By Adam Lovinus
By Lilledeshan Bose
By Gabriel San Roman
By Rachel Mattice
By Stephanie Zacharek
By Daniel Kohn
By Nate Jackson
By Mike Seeley
Guitarist/vocalist Ron Kustes of Sister Morphine likens his band to the mustang. Plane, car or animal, a rock band can't really go wrong with that one.
What's your band's story?
Last year, I was at the end of another band called Spooky Jones. It was kind of funk, R&B, and a little bit of rock. I did that for five years, and it wasn't getting serious enough for me. I decided I wanted to go back to what got me really excited as a kid: hard, bluesy rock like Led Zeppelin and Black Sabbath. We [drummer Jim Anderson, bassist John Hart and guitarist Tom Bremer] started putting this together about seven months ago.
What was it that made you want to go back to playing hard, bluesy rock?
I gave the funk thing the best try I could, but it never really went anywhere. It's like it wasn't meant to do anything. One of the things that helped last year was when Wolfmother came out. I was listening to those guys [and] going, "These guys make me feel like I'm 14 years old again, listening to Black Sabbath and Led Zeppelin." That just brought me back. [Wolfmother is] a record that sounds like it could have come out in 1970-something. And Zeppelin, Sabbath and the Stones wrote stuff that people are still inspired by 40 years later. And I've always wanted to write music that will be around. You listen to something from the '80s, and you instantly know that it's from the '80s.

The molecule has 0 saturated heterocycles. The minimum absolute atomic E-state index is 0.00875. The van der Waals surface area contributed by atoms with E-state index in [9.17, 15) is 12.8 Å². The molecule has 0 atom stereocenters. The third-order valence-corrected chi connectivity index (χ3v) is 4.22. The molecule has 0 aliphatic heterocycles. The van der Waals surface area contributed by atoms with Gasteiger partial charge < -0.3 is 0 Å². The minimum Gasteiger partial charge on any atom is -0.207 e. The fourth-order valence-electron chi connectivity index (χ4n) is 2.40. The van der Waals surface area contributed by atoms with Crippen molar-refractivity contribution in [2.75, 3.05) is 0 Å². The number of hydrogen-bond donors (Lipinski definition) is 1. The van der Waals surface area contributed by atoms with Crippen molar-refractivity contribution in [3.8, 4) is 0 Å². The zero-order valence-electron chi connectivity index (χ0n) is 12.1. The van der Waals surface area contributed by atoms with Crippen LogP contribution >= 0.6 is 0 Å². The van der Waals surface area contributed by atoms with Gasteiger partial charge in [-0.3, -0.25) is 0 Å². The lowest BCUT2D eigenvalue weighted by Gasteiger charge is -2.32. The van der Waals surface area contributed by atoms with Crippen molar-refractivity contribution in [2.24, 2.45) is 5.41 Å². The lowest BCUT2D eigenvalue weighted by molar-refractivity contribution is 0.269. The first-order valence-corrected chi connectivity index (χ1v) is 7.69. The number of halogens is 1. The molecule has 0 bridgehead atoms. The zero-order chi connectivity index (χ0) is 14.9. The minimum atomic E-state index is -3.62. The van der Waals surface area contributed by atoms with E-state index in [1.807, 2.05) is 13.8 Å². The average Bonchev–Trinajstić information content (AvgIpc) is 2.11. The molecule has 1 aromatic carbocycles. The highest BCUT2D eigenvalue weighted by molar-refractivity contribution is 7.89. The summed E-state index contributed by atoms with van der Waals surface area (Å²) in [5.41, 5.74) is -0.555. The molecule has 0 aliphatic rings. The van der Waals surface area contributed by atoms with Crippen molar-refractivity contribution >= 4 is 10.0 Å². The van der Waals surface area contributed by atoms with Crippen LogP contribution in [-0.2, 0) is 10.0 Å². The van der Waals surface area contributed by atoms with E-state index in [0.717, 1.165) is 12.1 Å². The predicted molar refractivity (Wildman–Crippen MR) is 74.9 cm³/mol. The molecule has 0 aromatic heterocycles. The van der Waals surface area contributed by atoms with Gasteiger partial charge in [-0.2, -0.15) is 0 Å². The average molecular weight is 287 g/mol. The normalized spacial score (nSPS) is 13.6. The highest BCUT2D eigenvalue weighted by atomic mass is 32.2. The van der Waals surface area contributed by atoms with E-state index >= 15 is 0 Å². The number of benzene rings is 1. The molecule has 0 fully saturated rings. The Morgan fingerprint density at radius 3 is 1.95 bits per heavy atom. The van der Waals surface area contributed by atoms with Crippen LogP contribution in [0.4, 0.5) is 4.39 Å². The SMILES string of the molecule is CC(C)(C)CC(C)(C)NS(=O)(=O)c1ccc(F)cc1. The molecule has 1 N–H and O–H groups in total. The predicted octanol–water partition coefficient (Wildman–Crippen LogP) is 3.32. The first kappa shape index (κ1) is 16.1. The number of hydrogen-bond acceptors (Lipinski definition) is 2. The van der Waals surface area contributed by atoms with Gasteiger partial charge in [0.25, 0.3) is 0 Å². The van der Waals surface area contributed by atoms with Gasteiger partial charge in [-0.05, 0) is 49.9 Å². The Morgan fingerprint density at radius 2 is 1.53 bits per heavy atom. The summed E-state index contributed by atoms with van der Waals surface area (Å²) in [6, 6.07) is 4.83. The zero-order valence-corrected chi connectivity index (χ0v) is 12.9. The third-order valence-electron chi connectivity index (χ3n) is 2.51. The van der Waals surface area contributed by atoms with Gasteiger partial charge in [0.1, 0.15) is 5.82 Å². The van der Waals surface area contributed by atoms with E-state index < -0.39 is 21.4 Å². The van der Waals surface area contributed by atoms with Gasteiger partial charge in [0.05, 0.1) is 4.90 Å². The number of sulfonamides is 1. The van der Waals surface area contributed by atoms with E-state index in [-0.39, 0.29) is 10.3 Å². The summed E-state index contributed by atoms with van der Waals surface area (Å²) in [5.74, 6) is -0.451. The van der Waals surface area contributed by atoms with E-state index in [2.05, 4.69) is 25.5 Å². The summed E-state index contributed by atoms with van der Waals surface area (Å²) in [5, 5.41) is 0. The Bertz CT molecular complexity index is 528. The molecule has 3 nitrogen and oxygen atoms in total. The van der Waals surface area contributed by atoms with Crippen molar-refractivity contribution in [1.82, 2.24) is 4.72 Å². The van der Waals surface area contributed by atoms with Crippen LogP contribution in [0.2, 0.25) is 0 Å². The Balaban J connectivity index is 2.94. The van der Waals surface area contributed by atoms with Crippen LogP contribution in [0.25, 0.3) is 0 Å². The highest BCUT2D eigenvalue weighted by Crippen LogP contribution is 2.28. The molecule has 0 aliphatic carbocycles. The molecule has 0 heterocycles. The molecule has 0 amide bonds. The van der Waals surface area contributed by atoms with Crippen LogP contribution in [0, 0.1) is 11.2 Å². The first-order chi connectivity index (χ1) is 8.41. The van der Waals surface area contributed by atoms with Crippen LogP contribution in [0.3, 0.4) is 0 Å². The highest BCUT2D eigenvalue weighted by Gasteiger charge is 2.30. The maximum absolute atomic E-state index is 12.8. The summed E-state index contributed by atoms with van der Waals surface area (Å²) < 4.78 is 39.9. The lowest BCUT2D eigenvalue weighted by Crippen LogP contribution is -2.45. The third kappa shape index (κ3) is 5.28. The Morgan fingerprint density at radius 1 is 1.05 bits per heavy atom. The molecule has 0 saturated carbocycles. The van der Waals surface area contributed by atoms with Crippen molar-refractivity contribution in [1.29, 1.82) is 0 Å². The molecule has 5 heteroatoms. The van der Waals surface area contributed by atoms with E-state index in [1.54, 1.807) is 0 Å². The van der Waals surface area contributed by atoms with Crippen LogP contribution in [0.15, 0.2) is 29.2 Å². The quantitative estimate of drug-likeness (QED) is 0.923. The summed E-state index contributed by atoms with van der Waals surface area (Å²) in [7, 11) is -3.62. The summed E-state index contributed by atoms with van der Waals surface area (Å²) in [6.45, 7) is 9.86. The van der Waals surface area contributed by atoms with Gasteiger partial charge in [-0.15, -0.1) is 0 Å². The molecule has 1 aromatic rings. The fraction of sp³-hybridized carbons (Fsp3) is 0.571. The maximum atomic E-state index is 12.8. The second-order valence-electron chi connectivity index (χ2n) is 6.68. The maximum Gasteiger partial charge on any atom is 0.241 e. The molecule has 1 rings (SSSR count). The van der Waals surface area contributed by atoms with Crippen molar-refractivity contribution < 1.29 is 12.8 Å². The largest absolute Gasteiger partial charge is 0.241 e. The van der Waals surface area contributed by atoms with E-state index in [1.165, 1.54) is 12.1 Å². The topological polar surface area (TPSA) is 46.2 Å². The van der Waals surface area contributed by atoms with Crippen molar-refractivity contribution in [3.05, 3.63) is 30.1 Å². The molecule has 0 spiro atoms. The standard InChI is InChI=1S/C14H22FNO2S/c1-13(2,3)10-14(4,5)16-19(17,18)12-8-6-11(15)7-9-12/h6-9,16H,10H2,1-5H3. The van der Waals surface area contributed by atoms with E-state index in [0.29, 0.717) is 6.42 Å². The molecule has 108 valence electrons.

How do you feel about the description "classic rock" for your band?
I like the title, but I don't like that it has baggage associated with it. We're like one of those brand-new Mustangs that have that old feel to it, but they're new and bitchen. That's what we're like. They look like the old ones, but they're new. That's the best way I can explain it.
How does it go over in Orange County?
We seem like we're more unique because we play with a bunch of bands, and they all have the emo sound, or the new rock sound, or the rock/pop sound—whatever it is. I'm okay with playing anywhere, really. I like standing out. If I go into a room and there's a bunch of guys with long hair and beards, I start feeling weird because then there are too many of us that look the same.
Have any favorite favorites?
I like playing this little Tropics Lounge in Fullerton. It's a fun place to play. It's a little hole in the wall with a great vibe. Everybody has a good time. And we're a band from Fullerton, so it feels right.